Blogs

Blogs

ASCOconnection.org is a forum for the exchange of views on topical issues in the field of oncology. The views expressed in the blogs, comments, and forums belong to the authors. They do not necessarily reflect the views or positions of the American Society of Clinical Oncology. Please read the Commenting Guidelines.

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Joan was 42, married, but appeared to be younger than that. Her husband was with her when we first met, as was her beautiful two-year-old son. “We couldn’t get a baby sitter, if you can believe that!” she said.Sarah was 38 and was also married. She and I were closer to the same age, which...
One of the things I enjoy as an academic oncologist is the opportunity to teach. I like having students, residents, and fellows in my clinic and the opportunity for them to see what oncology is and what we do; how we "marry" the art and science of medicine in our routine care of patients with...
Everyday, we talk to people who are newly diagnosed with cancer…. To them, their worlds have just been turned upside down. They listen in shock and disbelief…. Wondering what just happened, and what will happen next…. It’s as though cancer has an inextricable power to hold people hostage. Despite...
For two years, I’ve participated in #bcsm, a rich breast cancer and social media community founded on Twitter. It has encouraged me to ask: why not design similar resources for people with other diseases?
Everywhere you look, there are things we can be doing better....on a personal level, we can be better clinicians, researchers, educators and leaders; on a systems' level, we can be improving quality, cost, and access to health care; on a societal level, we can be solving the problems of the world...
Last month, my family experienced the loss of someone very dear- Uncle Peter. Peter was an ex-Marine, father of three men, and patriarch of my spouse’s family; not to mention, husband to my wonderful and artistic Aunt Helene. He had been admitted to an outside hospital with leg ischemia and was...
I was sitting in the Fellows and Junior Faculty Lounge at the ASCO 2013 Annual Meeting, talking to Simon—a young medical oncology fellow with interests in global health, who is committed to developing the next generation of oncologic agents to bring to market in an economically feasible way. . . ....
I never thought I would see the day when two abstracts about cervical cancer would be included as plenary presentations at the Annual Meeting. Cervical cancer, after all, is a rare disease in the U.S. and developed countries— we have access to cervical cancer screening programs and the HPV vaccine...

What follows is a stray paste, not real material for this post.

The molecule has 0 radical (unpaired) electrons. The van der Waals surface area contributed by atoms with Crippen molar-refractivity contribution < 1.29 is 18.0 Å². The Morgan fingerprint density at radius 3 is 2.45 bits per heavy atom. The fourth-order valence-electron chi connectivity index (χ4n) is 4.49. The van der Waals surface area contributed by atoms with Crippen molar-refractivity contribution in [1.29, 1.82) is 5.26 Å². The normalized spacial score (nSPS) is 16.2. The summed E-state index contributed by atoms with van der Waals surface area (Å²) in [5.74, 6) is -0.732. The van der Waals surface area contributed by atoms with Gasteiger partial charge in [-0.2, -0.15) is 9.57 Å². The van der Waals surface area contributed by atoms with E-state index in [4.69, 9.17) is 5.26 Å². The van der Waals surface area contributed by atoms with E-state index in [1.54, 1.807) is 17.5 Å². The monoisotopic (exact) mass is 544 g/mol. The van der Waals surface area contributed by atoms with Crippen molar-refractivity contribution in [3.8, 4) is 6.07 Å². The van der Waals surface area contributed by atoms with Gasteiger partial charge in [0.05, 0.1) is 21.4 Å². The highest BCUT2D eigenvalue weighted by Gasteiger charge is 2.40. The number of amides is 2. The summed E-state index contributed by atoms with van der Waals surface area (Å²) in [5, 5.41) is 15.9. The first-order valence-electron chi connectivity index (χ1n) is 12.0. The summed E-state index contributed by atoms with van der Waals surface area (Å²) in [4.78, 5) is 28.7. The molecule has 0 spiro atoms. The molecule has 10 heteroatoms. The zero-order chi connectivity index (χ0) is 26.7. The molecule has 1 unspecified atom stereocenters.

The print edition of the Educational Book is a labor of love each year, and this one was no exception.
Dr. Jyoti D. Patel shares what you can expect to see and learn at the 2013 ASCO Annual Meeting.
I still recall my first rotation as an inpatient attending at Memorial Sloan-Kettering Cancer Center (MSKCC). Perhaps it was the anxiety that I remembered most; that I was “in charge” of a service. Fortunately, having done fellowship at MSKCC, the system was not a foreign one, and I knew exactly...
A feeling of introspection always marks the end of the year for me. Perhaps it is because of medicine and of oncology—but, as January approaches, I am cognizant of time and how precious it truly is. I find myself reminiscing about the year through photographs (with the help of iPhoto, I have them...
New Years has always been one of my favorite holidays. It’s the one time of year that everyone—regardless of race, religion, or region of residence—gets together to celebrate a year gone by and a new one yet to come. For me, it’s a time of reflection, looking back over the past year, scavenging...
“Still having trouble wrapping my head around all the tweets. They say so little…but I’ll keep trying.”
I only met her once; she was young—in her mid-thirties—and she had been diagnosed with ovarian cancer during her pregnancy. Following chemotherapy and the delivery of a healthy baby, she underwent a hysterectomy and staging. She was ultimately diagnosed with a rare ovarian cancer: small cell...
In these days of economic belt-tightening, funds for oncology research and education seem to perpetually be on the chopping block. That’s why it’s more important than ever to support those who support us.
As some of you may know, I am doing an Executive MBA in Healthcare Leadership at the Yale School of Management in my “spare” time. I love the program and am learning a ton. There was something a professor said the other day—no, not a novel way to think about linear programming, problem framing,...
I have been thinking about the cancer experience—what it must be like to be on the receiving end of a cancer diagnosis, to live with cancer, and to experience the treatments; to receive the news that treatment worked or that it didn’t. I also have been thinking about what it must be like to “carry...

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